The Congressional Budget Office (CBO) released its annual Budget and Economic Outlook — viewable below — and that means I’m going to do something that I first did in 2010, and most recently last year.
I’m going to show that it’s actually rather simple to balance the budget with modest spending restraint.
This statement shocks many people because they’ve read about out-of-control entitlement spending, pork-filled appropriations bills, big tax cuts, and trillion-dollar deficits.
But the first thing to understand when contemplating how to fix America’s fiscal problems is that tax revenues, according to the new CBO numbers, are going to increase by an average of nearly 5 percent annually over the next 10 years. And that means receipts will be more than $2.1 trillion higher in 2029 than they are in 2019.
And since this year’s deficit is projected to be “only” $897 billion, that presumably means that it shouldn’t be that difficult to balance the budget.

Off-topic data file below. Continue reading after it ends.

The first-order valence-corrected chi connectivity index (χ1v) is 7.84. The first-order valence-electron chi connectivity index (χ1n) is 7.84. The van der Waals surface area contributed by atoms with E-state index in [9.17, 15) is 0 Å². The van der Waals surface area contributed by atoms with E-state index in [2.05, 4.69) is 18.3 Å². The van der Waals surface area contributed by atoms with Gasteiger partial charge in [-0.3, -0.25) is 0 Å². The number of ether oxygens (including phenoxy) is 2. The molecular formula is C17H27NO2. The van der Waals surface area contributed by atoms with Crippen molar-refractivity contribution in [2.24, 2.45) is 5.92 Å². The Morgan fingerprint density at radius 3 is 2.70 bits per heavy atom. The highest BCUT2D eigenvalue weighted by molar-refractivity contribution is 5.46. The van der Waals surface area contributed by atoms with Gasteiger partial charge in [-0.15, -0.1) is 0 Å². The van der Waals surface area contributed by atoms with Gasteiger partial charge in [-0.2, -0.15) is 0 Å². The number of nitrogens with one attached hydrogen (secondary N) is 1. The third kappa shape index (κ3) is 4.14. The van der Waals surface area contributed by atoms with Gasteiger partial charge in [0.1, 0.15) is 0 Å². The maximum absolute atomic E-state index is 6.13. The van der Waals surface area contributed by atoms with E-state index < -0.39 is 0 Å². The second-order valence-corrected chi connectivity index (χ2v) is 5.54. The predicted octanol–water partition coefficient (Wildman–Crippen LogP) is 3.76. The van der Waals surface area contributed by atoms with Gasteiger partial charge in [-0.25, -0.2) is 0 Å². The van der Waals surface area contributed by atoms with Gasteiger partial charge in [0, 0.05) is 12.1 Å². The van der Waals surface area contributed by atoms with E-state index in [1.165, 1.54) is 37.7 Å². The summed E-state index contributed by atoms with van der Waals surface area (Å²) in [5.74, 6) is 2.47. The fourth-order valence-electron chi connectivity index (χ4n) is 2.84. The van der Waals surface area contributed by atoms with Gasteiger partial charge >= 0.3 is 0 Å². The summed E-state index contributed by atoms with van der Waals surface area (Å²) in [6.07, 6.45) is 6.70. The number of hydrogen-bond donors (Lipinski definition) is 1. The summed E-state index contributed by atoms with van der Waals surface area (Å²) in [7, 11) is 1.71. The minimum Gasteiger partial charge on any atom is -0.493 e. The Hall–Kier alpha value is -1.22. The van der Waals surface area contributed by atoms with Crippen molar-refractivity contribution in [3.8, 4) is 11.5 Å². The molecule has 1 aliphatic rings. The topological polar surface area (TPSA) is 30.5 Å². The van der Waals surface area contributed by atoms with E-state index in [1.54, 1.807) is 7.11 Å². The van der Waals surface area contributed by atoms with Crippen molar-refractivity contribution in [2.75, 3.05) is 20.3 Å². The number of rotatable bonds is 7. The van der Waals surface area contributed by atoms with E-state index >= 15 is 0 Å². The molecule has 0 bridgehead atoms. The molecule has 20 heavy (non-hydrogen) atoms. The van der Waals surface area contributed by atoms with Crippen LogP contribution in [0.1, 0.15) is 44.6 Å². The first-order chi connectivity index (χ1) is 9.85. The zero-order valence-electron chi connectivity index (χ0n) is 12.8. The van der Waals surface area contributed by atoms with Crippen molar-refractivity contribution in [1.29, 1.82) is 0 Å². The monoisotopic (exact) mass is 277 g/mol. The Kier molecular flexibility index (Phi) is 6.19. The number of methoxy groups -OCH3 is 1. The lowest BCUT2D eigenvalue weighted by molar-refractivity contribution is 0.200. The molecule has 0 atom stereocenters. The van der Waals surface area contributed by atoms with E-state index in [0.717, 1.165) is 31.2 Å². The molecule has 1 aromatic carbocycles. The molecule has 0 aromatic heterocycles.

By the way, I don’t even think balance should be the goal. It’s far more important to focus on reducing the burden of government spending. After all, the economy is adversely affected if wasteful outlays are financed by taxes, just as the economy is hurt when wasteful outlays are financed by borrowing.
In other words, too much government spending is the disease. Deficits are best understood as a symptom of the disease.
But I’m digressing. The point for today is simply that the symptom of borrowing can be addressed if a good chunk of that additional $2.1 trillion of new revenue is used to get rid of the $897 billion of red ink.
Unfortunately, the CBO report projects that the burden of government spending also is on an upward trajectory. As you can see from our next chart, outlays will jump by about $2.6 trillion by 2029 if the budget is left on autopilot.
The solution to this problem is very straightforward.
All that’s needed is a bit of spending restraint to put the budget on a glide path to balance.
I’m a big fan of spending caps, so this next chart shows the 10-year fiscal outlook if annual spending increases are limited to 1% growth, 2% growth, or 2.5% growth.
As you can see, modest spending discipline is a very good recipe for fiscal balance.
Our final chart adds a bit of commentary to illustrate how quickly we could move from deficit to surplus based on different spending trajectories.
I’ll close with a video from 2010 that explains why spending restraint is the best way to achieve fiscal balance. Especially when compared to tax increases.
The numbers are different today, but the analysis hasn’t changed.